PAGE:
In June 2019 (doesn’t feel like an eternity ago sometimes?), I wrote about the joys of working from home if you’re able to be so lucky. I do all of my work from home and, after having worked more “normal jobs,” can’t ever dream of going back to working anyplace else. I feel most productive when I’m in a space that I can completely design and control.
I also wrote a whole lot about some of the drawbacks to working from home. Make no mistake, the work from home life can be a wonderful thing, but it’s not always the relaxing pajama party you might imagine it to be.
In fact, sometimes it can downright stink.
Working from home, most of the time, means working in isolation. Yes, you can play whatever music or podcasts you want as loud as you want or not worry about grossing your coworkers out when you microwave your Indian food leftovers in the break room. On the other hand, you’ve only got yourself for company in a place you both work and live in.
This non-stop pajama blowout has all the potential to become a nightmare if you’re not careful. Luckily, there are some concrete steps you can take to help alleviate those pitfalls. They’re all in the name of helping keep you as productive as you’ve always been with your work while also keeping the cabin fever from setting in.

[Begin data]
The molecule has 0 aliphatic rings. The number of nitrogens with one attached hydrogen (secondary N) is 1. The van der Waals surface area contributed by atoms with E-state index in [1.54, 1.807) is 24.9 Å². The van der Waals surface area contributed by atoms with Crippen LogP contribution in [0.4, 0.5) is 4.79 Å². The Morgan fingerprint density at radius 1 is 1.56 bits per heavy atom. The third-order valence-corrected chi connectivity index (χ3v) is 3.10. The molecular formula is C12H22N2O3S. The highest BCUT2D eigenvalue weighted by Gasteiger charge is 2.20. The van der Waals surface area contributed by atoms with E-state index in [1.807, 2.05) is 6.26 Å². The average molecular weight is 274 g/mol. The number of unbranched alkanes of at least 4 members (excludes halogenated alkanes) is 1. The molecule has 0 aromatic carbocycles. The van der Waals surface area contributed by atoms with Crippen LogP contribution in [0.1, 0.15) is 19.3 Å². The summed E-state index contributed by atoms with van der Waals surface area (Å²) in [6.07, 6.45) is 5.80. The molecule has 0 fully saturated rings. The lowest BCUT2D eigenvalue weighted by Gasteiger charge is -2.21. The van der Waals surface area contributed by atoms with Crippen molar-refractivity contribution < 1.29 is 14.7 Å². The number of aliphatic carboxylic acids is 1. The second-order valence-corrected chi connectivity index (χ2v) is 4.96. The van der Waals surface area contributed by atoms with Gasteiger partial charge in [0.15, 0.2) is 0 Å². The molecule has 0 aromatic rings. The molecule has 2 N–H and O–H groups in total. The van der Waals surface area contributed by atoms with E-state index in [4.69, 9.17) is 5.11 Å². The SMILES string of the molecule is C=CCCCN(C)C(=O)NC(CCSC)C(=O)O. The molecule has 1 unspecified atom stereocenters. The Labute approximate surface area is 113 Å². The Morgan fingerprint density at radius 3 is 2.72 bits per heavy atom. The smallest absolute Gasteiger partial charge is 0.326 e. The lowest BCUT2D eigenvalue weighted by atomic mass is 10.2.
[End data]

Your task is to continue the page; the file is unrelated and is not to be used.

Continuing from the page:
When we come up against an unplanned change in our work environment, either because of structural shifts in your workplace or an international pandemic, staying sane while you’re working in unfamiliar places is an important responsibility.
Let’s recap a little bit
First, make sure you check out my previous post. It’s a great primer to this work from home life you may now be living.
Whether you’re working from home by choice or because you’re trying to follow the rules set by some form of authority, a new environment without any other people around can be a little jarring. You’ve got to ensure that you set some rules for yourself so you don’t start uncontrollably babbling all your thoughts out loud.
Don’t give your loved ones a reason to be concerned for your health, is what I’m saying.